Mayer says the numbers suggest growing acceptance of mobile Web applications.

Overall growth in the usage of Google services has begun to pick up ag…

Unlocked Phones?

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Perhaps we will have to hope for Google to win the right to build a national wireless broadband network before we see unlocked phones on a wide scale. To this point, wireless carriers have argued they have to lock phones for several reasons, including some that are technical, but also to subsidize the handsets and control monthly recurring costs. Up to a point, that's reasonable.

But carriers could dispense with the objections some customers have to locked devices in a pretty simply way: create separate plans for unlocked phones. Sell the phones for full retail price and charge different prices for access. Warn users that some features might not work, or work in the same way, as they do on "locked" devices.

Carriers might just find out that most users don't care whether their phones are locked or not. Others will be passionate about using their own devices, and might not mind higher device prices or even higher monthly access fees.

Of course, one significant reason for…

GrandCentral Number Porting Affects 434

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GrandCentral has had a few number porting issues of its own. CEO Craig Walker says GrandCentral had issues with 434 customers whose numbers could not be seamlessly transitioned from one underlying supplier to another.

What happened is that a supplier of numbers and connections "sent us a notice that they’d be exiting certain markets and disconnecting some phone numbers in 30 days," says Walker. GrandCentral immediately began porting the numbers to a larger carrier partner. But 434 couldn't transparently be moved.

Those users had to be assigned new telephone numbers in the same area codes they already were using. Going forward, GrandCentral is emphasizing working with large, reliable providers committed to providing these services long term.

"Although this affected only 15 of the local areas where we offer services, out of nearly 8,000, we take this matter seriously and have done everything to make the disruptions as limited as possible," says Walker.

That is the wa…

Wells Fargo Outage Yesterday

Wells Fargo, the fifth-largest U.S. bank, had an outage of its own on Tuesday, taing down knocked the company's Internet, telephone, and ATM banking services for at least an hour and 40 minutes. Five nines? Not likely.

U.K. VoIP Provider Also Has Outage

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U.K. VoIP provider VoIP.co.uk had an outage of its own last Monday. Users could call other VoIP.co.uk users, but were unable to place or receive calls from users on the public telephone network. Service was out for the better part of a day.

Microsoft OCS Starts to Disrupt

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Microsoft's Office Communications Server 2007 is going to disrupt market share in today's business phone system market. It also is going to take share and rearrange markets in other areas you might not expect, such as the test and measurement space. Huh? Isn't voice quality testing, on both qualitative (subjective) and quantitative (mean opinion scores, for example) dimensions, something that specialized test and measurement firms do? Well, yes.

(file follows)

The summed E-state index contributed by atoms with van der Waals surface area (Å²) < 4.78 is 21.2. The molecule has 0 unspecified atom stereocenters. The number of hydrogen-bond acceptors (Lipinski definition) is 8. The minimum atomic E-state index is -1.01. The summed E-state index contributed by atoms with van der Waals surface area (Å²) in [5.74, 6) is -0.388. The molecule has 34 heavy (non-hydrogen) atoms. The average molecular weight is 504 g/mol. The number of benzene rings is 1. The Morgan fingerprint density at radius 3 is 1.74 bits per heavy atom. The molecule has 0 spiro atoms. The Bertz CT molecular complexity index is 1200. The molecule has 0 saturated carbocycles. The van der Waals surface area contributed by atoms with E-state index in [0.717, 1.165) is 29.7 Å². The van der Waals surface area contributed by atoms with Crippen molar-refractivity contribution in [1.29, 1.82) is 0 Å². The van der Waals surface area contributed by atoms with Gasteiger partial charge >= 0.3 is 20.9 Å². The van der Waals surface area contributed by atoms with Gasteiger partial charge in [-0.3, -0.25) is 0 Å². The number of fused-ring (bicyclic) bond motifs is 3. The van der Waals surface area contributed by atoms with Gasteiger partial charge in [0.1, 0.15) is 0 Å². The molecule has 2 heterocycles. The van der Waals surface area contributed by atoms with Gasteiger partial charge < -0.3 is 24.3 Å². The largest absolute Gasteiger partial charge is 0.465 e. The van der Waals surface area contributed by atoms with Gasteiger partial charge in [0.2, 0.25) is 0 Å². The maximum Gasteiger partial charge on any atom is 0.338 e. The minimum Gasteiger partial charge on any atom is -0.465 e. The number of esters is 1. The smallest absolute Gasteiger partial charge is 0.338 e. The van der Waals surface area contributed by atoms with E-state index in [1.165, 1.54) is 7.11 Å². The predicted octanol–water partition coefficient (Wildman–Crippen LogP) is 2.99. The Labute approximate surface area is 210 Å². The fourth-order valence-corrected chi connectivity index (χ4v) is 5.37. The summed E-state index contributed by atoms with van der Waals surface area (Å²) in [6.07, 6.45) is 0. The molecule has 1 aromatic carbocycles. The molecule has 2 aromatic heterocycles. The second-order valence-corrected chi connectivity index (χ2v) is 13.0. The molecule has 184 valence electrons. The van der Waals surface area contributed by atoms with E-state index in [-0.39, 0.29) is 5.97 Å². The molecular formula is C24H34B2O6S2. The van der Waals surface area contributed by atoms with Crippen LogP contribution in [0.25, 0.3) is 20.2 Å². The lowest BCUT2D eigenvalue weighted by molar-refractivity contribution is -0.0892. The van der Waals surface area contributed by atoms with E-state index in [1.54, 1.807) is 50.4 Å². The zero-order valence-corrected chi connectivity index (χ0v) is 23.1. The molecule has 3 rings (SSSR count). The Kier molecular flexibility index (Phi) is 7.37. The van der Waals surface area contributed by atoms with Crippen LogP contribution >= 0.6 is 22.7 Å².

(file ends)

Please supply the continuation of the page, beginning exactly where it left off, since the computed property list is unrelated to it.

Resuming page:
But Microsoft also is bringing to market its own "quality of experience" server that automatically tracks end user voice quality no matter where a call is placed--from inside the enteprise or at a hotel. No network test probes are required.

That's just one more example of how incumbents are finding their core businesses under threat of rearrangement from upstarts with deep pockets, strategic motivation, different visions and deep expertise in software and networking.

Microsoft OCS Managed Service for SMEs?

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Microsoft's Office Communications Server hasn't begun shipping in general release. But that hasn't stopped OCS from garnering significant mind share among enterprise information technology managers. Some recent surveys by the Gartner Group and Wainhouse Research show OCS in the top spot among unified communications providers, according to Gurdeep Singh Pall, Microsoft corporate VP.

Pall positions OCS as an alternative to private branch exchanges (business phone systems) in either the time division multiplex or Internet Protocol or hybrid flavors. But Pall also notes that OCS obviates the need for a PBX of any sort, though it interoperates with IP and TDM systems. That's one reason Microsoft is introducing a new line of desktop phones that work with OCS.

Less attention has been paid to the issue of how small and mid-sized enterprises will some day be able to use OCS. Warren Barkley, a principal group program manager at Microsoft, says a hosted service ulitmately will be m…

Linked In is Like Email; Facebook is Like IM

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I've never been a fan of LinkedIn (I'm not a "head hunter," and it undoubtedly is a useful tool for people who do that for a living). It might be a nice utility for updating contact information for a small subset of the people you actually know and communicate with. Beyond that I've never had occasion to use it.

Facebook seems like a better version of LinkedIn, though. I was able to get my son's new address when he went back to NYU without using LinkedIn. To be sure, the information wasn't pushed to me. I had to go view his Facebook page. But I got what I needed without emailing or calling.